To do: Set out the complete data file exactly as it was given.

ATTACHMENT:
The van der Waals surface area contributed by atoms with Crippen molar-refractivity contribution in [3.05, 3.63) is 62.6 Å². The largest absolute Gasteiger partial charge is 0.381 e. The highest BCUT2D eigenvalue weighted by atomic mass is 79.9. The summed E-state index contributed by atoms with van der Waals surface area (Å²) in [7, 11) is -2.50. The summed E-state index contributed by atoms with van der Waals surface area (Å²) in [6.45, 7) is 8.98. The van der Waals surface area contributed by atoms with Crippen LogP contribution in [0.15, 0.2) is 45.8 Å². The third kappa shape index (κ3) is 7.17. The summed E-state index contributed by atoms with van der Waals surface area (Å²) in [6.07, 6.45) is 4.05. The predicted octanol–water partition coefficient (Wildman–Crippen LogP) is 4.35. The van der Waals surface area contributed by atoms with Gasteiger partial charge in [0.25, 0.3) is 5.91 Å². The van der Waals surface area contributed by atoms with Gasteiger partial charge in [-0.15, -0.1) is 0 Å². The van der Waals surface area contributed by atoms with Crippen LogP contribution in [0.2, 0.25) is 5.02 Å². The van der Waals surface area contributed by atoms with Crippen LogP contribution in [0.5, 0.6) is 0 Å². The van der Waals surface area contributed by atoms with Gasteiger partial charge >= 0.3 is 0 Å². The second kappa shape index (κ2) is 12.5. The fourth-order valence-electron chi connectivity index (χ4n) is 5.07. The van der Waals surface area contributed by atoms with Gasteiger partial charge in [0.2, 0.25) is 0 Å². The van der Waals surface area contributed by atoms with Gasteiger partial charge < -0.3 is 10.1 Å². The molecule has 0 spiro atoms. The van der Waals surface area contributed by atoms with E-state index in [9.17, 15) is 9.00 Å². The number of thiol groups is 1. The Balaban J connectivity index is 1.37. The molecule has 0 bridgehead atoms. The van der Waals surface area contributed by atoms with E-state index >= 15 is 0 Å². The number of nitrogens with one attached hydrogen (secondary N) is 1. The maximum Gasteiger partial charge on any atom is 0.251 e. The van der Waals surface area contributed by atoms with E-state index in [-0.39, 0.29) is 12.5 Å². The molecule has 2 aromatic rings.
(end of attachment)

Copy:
The van der Waals surface area contributed by atoms with Crippen molar-refractivity contribution in [3.05, 3.63) is 62.6 Å². The largest absolute Gasteiger partial charge is 0.381 e. The highest BCUT2D eigenvalue weighted by atomic mass is 79.9. The summed E-state index contributed by atoms with van der Waals surface area (Å²) in [7, 11) is -2.50. The summed E-state index contributed by atoms with van der Waals surface area (Å²) in [6.45, 7) is 8.98. The van der Waals surface area contributed by atoms with Crippen LogP contribution in [0.15, 0.2) is 45.8 Å². The third kappa shape index (κ3) is 7.17. The summed E-state index contributed by atoms with van der Waals surface area (Å²) in [6.07, 6.45) is 4.05. The predicted octanol–water partition coefficient (Wildman–Crippen LogP) is 4.35. The van der Waals surface area contributed by atoms with Gasteiger partial charge in [0.25, 0.3) is 5.91 Å². The van der Waals surface area contributed by atoms with Gasteiger partial charge in [-0.15, -0.1) is 0 Å². The van der Waals surface area contributed by atoms with Crippen LogP contribution in [0.2, 0.25) is 5.02 Å². The van der Waals surface area contributed by atoms with Crippen LogP contribution in [0.5, 0.6) is 0 Å². The van der Waals surface area contributed by atoms with Gasteiger partial charge >= 0.3 is 0 Å². The second kappa shape index (κ2) is 12.5. The fourth-order valence-electron chi connectivity index (χ4n) is 5.07. The van der Waals surface area contributed by atoms with Gasteiger partial charge in [0.2, 0.25) is 0 Å². The van der Waals surface area contributed by atoms with Gasteiger partial charge < -0.3 is 10.1 Å². The molecule has 0 spiro atoms. The van der Waals surface area contributed by atoms with E-state index in [9.17, 15) is 9.00 Å². The number of thiol groups is 1. The Balaban J connectivity index is 1.37. The molecule has 0 bridgehead atoms. The van der Waals surface area contributed by atoms with E-state index >= 15 is 0 Å². The number of nitrogens with one attached hydrogen (secondary N) is 1. The maximum Gasteiger partial charge on any atom is 0.251 e. The van der Waals surface area contributed by atoms with E-state index in [-0.39, 0.29) is 12.5 Å². The molecule has 2 aromatic rings.